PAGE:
TeachingTraveling.com: So glad to meet you, Johnny Ward! Please tell us a bit about your background.
Johnny: I’m Johnny, a born and bred Irishman. I lived in Northern Ireland until 2002 when I moved to England to study International Economics at university. I graduated in the summer of 2006 and have been on the road ever since.
I taught in both Thailand and Korea, worked a bit in the USA, and Australia and now I’m running my blog. So technically, I have never had a “real job,” as my grandmother constantly says. I hope to keep it that way!
TT: Tell us more about your travels.
J: I could write all day about this! As I said, I left in the summer of 2006, so I have been on the road for more than 4 years now: traveling, working, studying, and volunteering in about 50 countries. Right now I’m in Sudan coming to the end of my Cape Town to Cairo trip via public bus, and it’s been unreal! In fact, I just saw a camel sacrificing ceremony in Khartoum, Sudan last week. You can check out the video on my Facebook page!
TT: Wowza! How do you find these travel opportunities?
J: When I first left the UK in ’06, it was initially for one year out to “get travel out of my system” before settling down to a career in finance.
How things have changed! I started realizing you don’t have to be rich to live your dreams.
TT: So how do you find money to fund these travels?
J: This is such a common question, and one which is easy and difficult to answer at the same time. First off, international long-term travel isn’t anywhere near as expensive as people think.
I’m not from a rich family by any stretch of the imagination, yet in the last 4 years I’ve been traveling around the world for 2 years, working 3 hours a day, 4 days a week in Thailand and saving enough money from my job in Sydney, Australia to pay my entire Masters degree fees up front and fund my Cape Town to Cairo trip. Anyone can do it, you just have to be proactive. I have loads of explanations on my website, OneStep4Ward.
TT: Tell us one moment from your travels that was particularly powerful, and one that made you chuckle.
J: The thing that really hit home was the poverty in Bangladesh. I was backpacking and I ended up meeting a really cool Bangladeshi guy who let me stay with him. It turned out it was in the slums, but everyone was so happy to see me.
Seeing the poverty that they kids, especially, deal with every day made me realize how lucky we, as westerners, are with the opportunities we get. That’s why I want to live my life to the fullest and truly make the most of my chances.
In terms of crazy stories, there are so many from 4 years on the road. I was in Somalia recently and ended up drinking gin (alcohol is illegal there) with a Saudi property tycoon. That was a mental situation!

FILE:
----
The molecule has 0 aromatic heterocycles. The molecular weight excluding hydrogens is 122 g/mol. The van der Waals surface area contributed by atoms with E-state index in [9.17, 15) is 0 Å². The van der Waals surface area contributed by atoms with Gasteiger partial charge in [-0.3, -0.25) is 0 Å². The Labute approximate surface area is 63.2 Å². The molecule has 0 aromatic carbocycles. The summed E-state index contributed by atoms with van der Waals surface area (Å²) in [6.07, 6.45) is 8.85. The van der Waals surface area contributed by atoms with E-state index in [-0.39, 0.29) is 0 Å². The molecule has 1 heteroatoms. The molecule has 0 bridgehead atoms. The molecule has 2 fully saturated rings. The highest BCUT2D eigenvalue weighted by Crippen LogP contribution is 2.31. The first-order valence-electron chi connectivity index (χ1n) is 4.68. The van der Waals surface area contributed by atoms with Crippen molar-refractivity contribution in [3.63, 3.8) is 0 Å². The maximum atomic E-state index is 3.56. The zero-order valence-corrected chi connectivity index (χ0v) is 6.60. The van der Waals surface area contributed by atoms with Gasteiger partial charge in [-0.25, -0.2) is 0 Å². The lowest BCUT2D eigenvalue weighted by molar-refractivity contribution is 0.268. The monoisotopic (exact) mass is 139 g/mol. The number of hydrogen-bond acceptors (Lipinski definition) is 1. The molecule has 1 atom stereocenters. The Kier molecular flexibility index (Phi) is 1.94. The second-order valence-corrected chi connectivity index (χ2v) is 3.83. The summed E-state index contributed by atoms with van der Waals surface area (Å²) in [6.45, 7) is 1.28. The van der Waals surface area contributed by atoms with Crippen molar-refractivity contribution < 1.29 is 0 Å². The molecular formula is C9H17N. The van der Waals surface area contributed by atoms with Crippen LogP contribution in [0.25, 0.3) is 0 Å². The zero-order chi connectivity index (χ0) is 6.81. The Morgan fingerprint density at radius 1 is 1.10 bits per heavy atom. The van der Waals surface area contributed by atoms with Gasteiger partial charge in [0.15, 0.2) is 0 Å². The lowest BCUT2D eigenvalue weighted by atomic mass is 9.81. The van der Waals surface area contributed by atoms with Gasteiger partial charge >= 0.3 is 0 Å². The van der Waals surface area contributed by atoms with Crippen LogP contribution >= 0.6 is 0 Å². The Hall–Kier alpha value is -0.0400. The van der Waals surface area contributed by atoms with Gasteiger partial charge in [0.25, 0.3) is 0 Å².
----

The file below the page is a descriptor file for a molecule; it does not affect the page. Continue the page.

TT: How have your travels impacted you as a teacher, and in your career in general?
J: Teaching is something I’ll always be interested in, and my time teaching in Korea and Thailand was amazing. However, my travels have led me down a different path and now I’m studying my Masters in Education Management. I would like to go down the route of designing education programmes for impoverished communities and countries.
TT: How have your travels impacted you as a person?
J: Oh wow! Endlessly, to be honest! First of all, I enjoy my life far more now and I try to appreciate everything I see and do!
Patience is something that develops naturally as you travel too. I guess it’s all those 18 hour buses!
TT: What advice do you have for other teachers who are dreaming of travel?
J: Clichéd I know, but just do it! I always think it’s better to regret something you did than something you didn’t, so why not?!
Living and working in other countries is one of the best ways to experience other ways of life and to top it off, your resume will look awesome with an international teaching stint on it too.
When I get stressed about what to do, I like to read some inspirational quotes, so here are a few which I hope will help anyone reading this, too.
If anyone out there is having any doubts, feel free to contact me and I’ll do my best to help you out.
My email is Johnny at onestep4ward.com.
TT: Thanks so much, Johnny! You seem like a super-fun, mega-inspirational fellow!
The author, Lillie Marshall, is a 6-foot-tall National Board Certified Teacher of English from Boston who has been a public school educator since 2003. She launched TeachingTraveling.com in 2010 to share expert global education resources, and over 1.6 million readers have visited over the past decade. Lillie also runs AroundTheWorld L.com Travel and Life Blog, and DrawingsOf.com for educational art. Do stay in touch via subscribing to her monthly newsletter, and following @WorldLillie on social media!